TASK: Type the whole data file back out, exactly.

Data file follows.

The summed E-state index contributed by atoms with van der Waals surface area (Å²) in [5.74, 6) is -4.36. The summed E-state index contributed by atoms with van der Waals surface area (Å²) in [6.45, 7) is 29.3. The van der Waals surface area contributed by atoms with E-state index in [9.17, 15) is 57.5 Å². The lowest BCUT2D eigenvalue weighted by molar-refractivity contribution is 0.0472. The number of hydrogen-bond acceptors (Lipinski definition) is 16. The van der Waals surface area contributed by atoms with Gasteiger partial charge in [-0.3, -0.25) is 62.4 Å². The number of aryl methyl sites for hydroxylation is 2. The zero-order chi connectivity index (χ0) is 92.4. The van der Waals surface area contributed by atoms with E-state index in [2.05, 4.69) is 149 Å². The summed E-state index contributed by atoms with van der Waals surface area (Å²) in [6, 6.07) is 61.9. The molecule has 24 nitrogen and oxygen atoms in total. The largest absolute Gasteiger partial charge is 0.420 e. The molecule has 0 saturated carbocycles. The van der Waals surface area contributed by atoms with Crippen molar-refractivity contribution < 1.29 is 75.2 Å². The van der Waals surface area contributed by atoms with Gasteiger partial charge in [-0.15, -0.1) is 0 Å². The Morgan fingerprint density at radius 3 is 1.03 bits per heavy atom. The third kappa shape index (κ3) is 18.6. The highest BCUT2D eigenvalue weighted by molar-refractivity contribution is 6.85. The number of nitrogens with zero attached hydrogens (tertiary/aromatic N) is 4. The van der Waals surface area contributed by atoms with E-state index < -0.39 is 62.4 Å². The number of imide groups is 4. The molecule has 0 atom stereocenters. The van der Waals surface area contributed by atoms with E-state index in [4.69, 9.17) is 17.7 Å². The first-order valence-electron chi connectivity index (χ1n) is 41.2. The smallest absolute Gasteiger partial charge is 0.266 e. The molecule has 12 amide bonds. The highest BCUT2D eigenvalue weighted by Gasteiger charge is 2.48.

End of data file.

The summed E-state index contributed by atoms with van der Waals surface area (Å²) in [5.74, 6) is -4.36. The summed E-state index contributed by atoms with van der Waals surface area (Å²) in [6.45, 7) is 29.3. The van der Waals surface area contributed by atoms with E-state index in [9.17, 15) is 57.5 Å². The lowest BCUT2D eigenvalue weighted by molar-refractivity contribution is 0.0472. The number of hydrogen-bond acceptors (Lipinski definition) is 16. The van der Waals surface area contributed by atoms with Gasteiger partial charge in [-0.3, -0.25) is 62.4 Å². The number of aryl methyl sites for hydroxylation is 2. The zero-order chi connectivity index (χ0) is 92.4. The van der Waals surface area contributed by atoms with E-state index in [2.05, 4.69) is 149 Å². The summed E-state index contributed by atoms with van der Waals surface area (Å²) in [6, 6.07) is 61.9. The molecule has 24 nitrogen and oxygen atoms in total. The largest absolute Gasteiger partial charge is 0.420 e. The molecule has 0 saturated carbocycles. The van der Waals surface area contributed by atoms with Crippen molar-refractivity contribution < 1.29 is 75.2 Å². The van der Waals surface area contributed by atoms with Gasteiger partial charge in [-0.15, -0.1) is 0 Å². The Morgan fingerprint density at radius 3 is 1.03 bits per heavy atom. The third kappa shape index (κ3) is 18.6. The highest BCUT2D eigenvalue weighted by molar-refractivity contribution is 6.85. The number of nitrogens with zero attached hydrogens (tertiary/aromatic N) is 4. The van der Waals surface area contributed by atoms with E-state index < -0.39 is 62.4 Å². The number of imide groups is 4. The molecule has 0 atom stereocenters. The van der Waals surface area contributed by atoms with E-state index in [4.69, 9.17) is 17.7 Å². The first-order valence-electron chi connectivity index (χ1n) is 41.2. The smallest absolute Gasteiger partial charge is 0.266 e. The molecule has 12 amide bonds. The highest BCUT2D eigenvalue weighted by Gasteiger charge is 2.48.